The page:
Idyllwild-Pine Cove, California

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Idyllwild, Pine Cove, and Fern Valley are three adjacent communities, of which Idyllwild is the largest, located in the San Jacinto Mountains in Riverside County, California, United States. "Mile-high Idyllwild" is a popular southern California mountain resort about one mile (1.6 km) in altitude. Residents call the area "the hill." The population was 3,504 as of the 2000 census. Idyllwild is flanked by two large rocks, Tahquitz Rock (also called Lily Rock) and Suicide Rock, which are famous in Southern California rock climbing circles. One of Idyllwild's attractions is that it offers all four seasons, yet in snowy winter is only an hour's drive down to the warm desert on the scenic Palms to Pines Highway. Another advantage—to many—is that it offers no lake for speedboats and no downhill skiing, thus the hill has been minimally developed over the years and remains a center for hiking, mountain and rock climbing, and horseback riding. Idyllwild also has a fine cultural scene, which includes a music and arts school formerly affiliated with the University of Southern California and an annual musical festival called Idyllwild Jazz in the Pines every August. The Idyllwild community also generally includes the hamlets of Mountain Center and Garner Valley, though individual residents embrace this association to varying degrees.

Neither Idyllwild, Pine Cove, nor Fern Valley are incorporated municipalities. In order to provide statistical information, the United States Census Bureau has defined Idyllwild-Pine Cove as a single census-designated place (CDP). The statistical information applies to the entire CDP, although local views of the community vary somewhat from the definition of the CDP.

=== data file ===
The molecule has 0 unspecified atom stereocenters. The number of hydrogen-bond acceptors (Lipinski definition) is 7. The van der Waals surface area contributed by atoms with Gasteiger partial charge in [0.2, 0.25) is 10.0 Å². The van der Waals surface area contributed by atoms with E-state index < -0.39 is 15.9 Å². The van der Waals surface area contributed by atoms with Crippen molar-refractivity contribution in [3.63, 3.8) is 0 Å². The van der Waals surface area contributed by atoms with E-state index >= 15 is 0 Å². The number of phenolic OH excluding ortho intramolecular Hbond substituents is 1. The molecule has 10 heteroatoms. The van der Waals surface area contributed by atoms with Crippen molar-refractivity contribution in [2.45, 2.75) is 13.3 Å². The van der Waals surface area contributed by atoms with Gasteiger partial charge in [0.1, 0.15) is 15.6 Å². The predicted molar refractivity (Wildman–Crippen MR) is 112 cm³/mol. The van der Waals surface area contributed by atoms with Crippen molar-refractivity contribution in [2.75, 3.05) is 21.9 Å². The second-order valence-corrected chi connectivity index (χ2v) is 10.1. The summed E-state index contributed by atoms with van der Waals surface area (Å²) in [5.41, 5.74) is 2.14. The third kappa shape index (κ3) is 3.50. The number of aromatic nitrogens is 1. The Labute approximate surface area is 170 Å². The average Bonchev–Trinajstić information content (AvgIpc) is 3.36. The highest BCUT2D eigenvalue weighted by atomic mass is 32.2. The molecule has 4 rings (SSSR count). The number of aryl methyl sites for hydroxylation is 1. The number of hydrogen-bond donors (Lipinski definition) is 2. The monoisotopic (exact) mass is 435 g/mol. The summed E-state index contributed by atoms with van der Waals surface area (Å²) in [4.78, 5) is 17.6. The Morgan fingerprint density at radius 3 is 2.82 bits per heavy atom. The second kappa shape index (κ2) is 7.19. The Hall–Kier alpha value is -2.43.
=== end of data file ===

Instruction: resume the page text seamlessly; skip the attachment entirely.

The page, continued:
Contents

History

Idyllwild was once the summer home for bands of Cahuilla Indians, who migrated to the area to escape the heat of lower elevation deserts. The Cahuilla's grinding slabs can still be seen in Idyllwild.

A Cahuilla legend recounts how tribesmen chanted over the body of their fallen chieftain Tahquitz, or Takwish, who had been possessed by an evil spirit and killed his sweetheart. Suddenly his body began to glow like fire, and he rose and settled on Idyllwild's Tahquitz Rock. According to the legend, Tahquitz is trapped beneath the rock with a rattlesnake and a condor for company, and when the mountain shakes and trembles, it is not an earthquake, but Tahquitz up to his evil tricks on Lily Rock.

Idyllwild was known originally as Strawberry Valley because of the wild strawberries that grow there, especially beside the creek that runs through the town, Strawberry Creek. Shepherds regularly brought their flocks to the valley. In the 1880s, the Domenigoni family of San Jacinto homesteaded land near what is now the Idyllwild Arts Academy. In 1889, George and Sarah Hannahs built a summer camp next to the site of their sawmill in upper Dutch Flat; they named it Camp Idyllwilde. By the 1890s a toll road had been built from Hemet, which opened Idyllwild to settlement, logging, and tourism. A post office was established in 1893; at this time, the town was called Rayneta after the Hannahs' son Raymond.

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